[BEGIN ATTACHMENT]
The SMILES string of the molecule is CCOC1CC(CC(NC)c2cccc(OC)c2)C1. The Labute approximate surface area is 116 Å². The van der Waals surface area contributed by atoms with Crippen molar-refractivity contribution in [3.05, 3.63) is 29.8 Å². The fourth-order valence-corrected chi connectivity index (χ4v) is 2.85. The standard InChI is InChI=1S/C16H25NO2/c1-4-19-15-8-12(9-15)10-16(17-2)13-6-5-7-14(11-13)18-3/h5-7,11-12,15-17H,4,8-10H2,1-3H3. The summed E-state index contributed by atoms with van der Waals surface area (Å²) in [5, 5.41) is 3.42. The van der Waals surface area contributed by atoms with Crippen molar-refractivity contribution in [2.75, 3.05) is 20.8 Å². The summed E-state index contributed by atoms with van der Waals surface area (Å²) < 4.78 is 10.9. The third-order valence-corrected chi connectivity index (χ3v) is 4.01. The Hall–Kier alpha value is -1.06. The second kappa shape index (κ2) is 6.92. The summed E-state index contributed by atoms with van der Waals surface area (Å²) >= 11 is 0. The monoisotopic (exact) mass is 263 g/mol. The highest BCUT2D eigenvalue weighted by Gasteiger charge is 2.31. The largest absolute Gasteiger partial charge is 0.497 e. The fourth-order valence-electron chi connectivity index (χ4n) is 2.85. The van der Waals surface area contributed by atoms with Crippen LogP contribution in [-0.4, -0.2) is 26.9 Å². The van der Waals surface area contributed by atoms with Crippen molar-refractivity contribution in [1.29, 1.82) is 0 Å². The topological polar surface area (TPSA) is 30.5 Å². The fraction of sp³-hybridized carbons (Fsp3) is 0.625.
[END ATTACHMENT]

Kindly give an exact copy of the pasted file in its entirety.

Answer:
The SMILES string of the molecule is CCOC1CC(CC(NC)c2cccc(OC)c2)C1. The Labute approximate surface area is 116 Å². The van der Waals surface area contributed by atoms with Crippen molar-refractivity contribution in [3.05, 3.63) is 29.8 Å². The fourth-order valence-corrected chi connectivity index (χ4v) is 2.85. The standard InChI is InChI=1S/C16H25NO2/c1-4-19-15-8-12(9-15)10-16(17-2)13-6-5-7-14(11-13)18-3/h5-7,11-12,15-17H,4,8-10H2,1-3H3. The summed E-state index contributed by atoms with van der Waals surface area (Å²) in [5, 5.41) is 3.42. The van der Waals surface area contributed by atoms with Crippen molar-refractivity contribution in [2.75, 3.05) is 20.8 Å². The summed E-state index contributed by atoms with van der Waals surface area (Å²) < 4.78 is 10.9. The third-order valence-corrected chi connectivity index (χ3v) is 4.01. The Hall–Kier alpha value is -1.06. The second kappa shape index (κ2) is 6.92. The summed E-state index contributed by atoms with van der Waals surface area (Å²) >= 11 is 0. The monoisotopic (exact) mass is 263 g/mol. The highest BCUT2D eigenvalue weighted by Gasteiger charge is 2.31. The largest absolute Gasteiger partial charge is 0.497 e. The fourth-order valence-electron chi connectivity index (χ4n) is 2.85. The van der Waals surface area contributed by atoms with Crippen LogP contribution in [-0.4, -0.2) is 26.9 Å². The van der Waals surface area contributed by atoms with Crippen molar-refractivity contribution in [1.29, 1.82) is 0 Å². The topological polar surface area (TPSA) is 30.5 Å². The fraction of sp³-hybridized carbons (Fsp3) is 0.625.